Functioning sperm that could one day be used to treat infertility in men have been created in a laboratory by scientists in China, according to a report in Cell Stem Cell.
The Centers for Disease Control and Prevention (CDC) define infertility as "not being able to get pregnant [...] after 1 year of unprotected sex."
Globally, up to 15% of couples are unable to have children, with 1 in 3 cases being due to male infertility.
In the US, about 6% of married women aged 15-44 years are unable to conceive within a year of trying, and around 12% of all American women aged 15-44 years have difficulty either becoming pregnant or carrying a pregnancy to term.
A CDC study in 2002 found that male infertility caused 7.5% of all sexually experienced men under 45 years to seek help at some time, 14% of whom were diagnosed with sperm or semen problems.
Male infertility often results because meiosis does not happen. Meiosis is a type of cell division that occurs in the precursor germ cells in the testes. Without it, functional sperm cells cannot form.
Successful meiosis proven for the first time
Scientists have previously generated germ cells from stem cells, but the functionality of the germ cells was not proven, nor was there evidence of all the key hallmarks of meiosis.
- Varicoceles can cause it, when oversized veins on the man's testicles lead to overheating
- Diabetes, cystic fibrosis, trauma, infection and testicular failure increase the risk
- Exposure to chemotherapy, radiation, alcohol, drugs or hormone supplements contribute.
It was only recently that a panel of reproductive biologists proposed gold standard criteria to prove that the major events of meiosis have taken place in engineered germ cells.
Acceptable evidence includes proof that the DNA has correct nuclear content at specific meiotic stages, that there is a normal number of chromosomes, that the chromosomes are correctly organized, and that the germ cells can produce viable offspring.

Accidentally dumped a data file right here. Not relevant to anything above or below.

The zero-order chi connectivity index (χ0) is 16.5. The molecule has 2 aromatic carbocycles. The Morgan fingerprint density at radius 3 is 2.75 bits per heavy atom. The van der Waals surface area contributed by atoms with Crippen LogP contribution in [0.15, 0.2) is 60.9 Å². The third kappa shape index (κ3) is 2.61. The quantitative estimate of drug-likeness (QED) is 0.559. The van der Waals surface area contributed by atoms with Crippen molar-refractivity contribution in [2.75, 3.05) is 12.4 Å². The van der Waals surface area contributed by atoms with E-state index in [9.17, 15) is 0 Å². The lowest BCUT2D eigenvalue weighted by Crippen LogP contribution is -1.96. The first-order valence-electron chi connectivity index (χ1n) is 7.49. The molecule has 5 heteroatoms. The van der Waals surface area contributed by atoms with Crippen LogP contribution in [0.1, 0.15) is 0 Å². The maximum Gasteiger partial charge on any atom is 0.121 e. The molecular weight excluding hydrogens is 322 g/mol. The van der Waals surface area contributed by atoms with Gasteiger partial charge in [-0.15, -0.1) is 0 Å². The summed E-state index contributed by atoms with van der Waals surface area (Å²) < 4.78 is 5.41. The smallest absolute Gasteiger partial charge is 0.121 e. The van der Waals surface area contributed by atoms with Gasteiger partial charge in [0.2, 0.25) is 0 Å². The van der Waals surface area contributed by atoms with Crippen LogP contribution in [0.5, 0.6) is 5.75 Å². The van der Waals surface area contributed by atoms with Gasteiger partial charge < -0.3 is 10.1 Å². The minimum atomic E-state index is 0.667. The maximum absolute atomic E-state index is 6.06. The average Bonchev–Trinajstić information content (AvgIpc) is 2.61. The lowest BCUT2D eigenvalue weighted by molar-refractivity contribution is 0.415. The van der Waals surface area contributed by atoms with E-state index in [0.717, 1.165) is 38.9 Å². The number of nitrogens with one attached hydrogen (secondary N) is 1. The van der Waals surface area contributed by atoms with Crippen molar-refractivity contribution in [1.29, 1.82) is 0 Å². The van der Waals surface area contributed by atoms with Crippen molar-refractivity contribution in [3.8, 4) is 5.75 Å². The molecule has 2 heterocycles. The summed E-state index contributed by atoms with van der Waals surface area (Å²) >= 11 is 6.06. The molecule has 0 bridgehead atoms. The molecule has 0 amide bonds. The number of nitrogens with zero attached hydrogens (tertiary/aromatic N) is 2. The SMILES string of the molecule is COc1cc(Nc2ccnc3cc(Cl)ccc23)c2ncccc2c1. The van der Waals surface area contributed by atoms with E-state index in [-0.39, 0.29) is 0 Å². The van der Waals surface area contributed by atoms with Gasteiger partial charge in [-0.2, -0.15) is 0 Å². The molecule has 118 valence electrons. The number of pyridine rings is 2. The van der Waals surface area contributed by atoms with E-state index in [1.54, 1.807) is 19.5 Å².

Until now, scientists have had difficulty completing all the essential steps of meiosis successfully.
This has remained a major obstacle to producing functional sperm and egg cells in vitro.
Reproducing germ cell development in this way has therefore been a key goal for both reproductive biologists and reproductive medicine.
Now, a team of researchers from Nanjing Medical University has carried out a robust, step-by-step process that not only coaxed embryonic stem cells from mice to turn into functional sperm-like cells, but also injected them into egg cells to produce fertile mouse offspring.
The team started by exposing mouse embryonic stem cells (ESCs) to a chemical cocktail that caused the ESCs to turn into primordial germ cells.
Sperm lead to two generations of offspring
Next, the researchers exposed the cells to testicular cells - as well as sex hormones such as testosterone - in order to recreate the natural tissue environment of the cells.
Under these conditions, complete meiosis occurred, producing sperm-like cells with correct nuclear DNA and chromosomal content. When injected into mouse egg cells, embryos developed. The team transferred the embryos into female mice, where they progressed normally and produced healthy, fertile offspring, which later gave birth to the next generation.
Co-senior author Jiahao Sha says: "Our method fully complies with the gold standards recently proposed by a consensus panel of reproductive biologists, so we think that it holds tremendous promise for treating male infertility."
"If proven to be safe and effective in humans, our platform could potentially generate fully functional sperm for artificial insemination or in vitro fertilization techniques. Because currently available treatments do not work for many couples, we hope that our approach could substantially improve success rates for male infertility."
Based on these findings, the researchers next plan to examine the molecular mechanisms that control meiosis and to test their approach in other animals such as primates in anticipation of human studies.
However, for the technique to become a clinical reality, a number of potential risks and ethical concerns about the use of embryonic cells must first be addressed.
Medical News Today recently reported on research suggesting that as men age, their sperm contains more disease-causing mutations.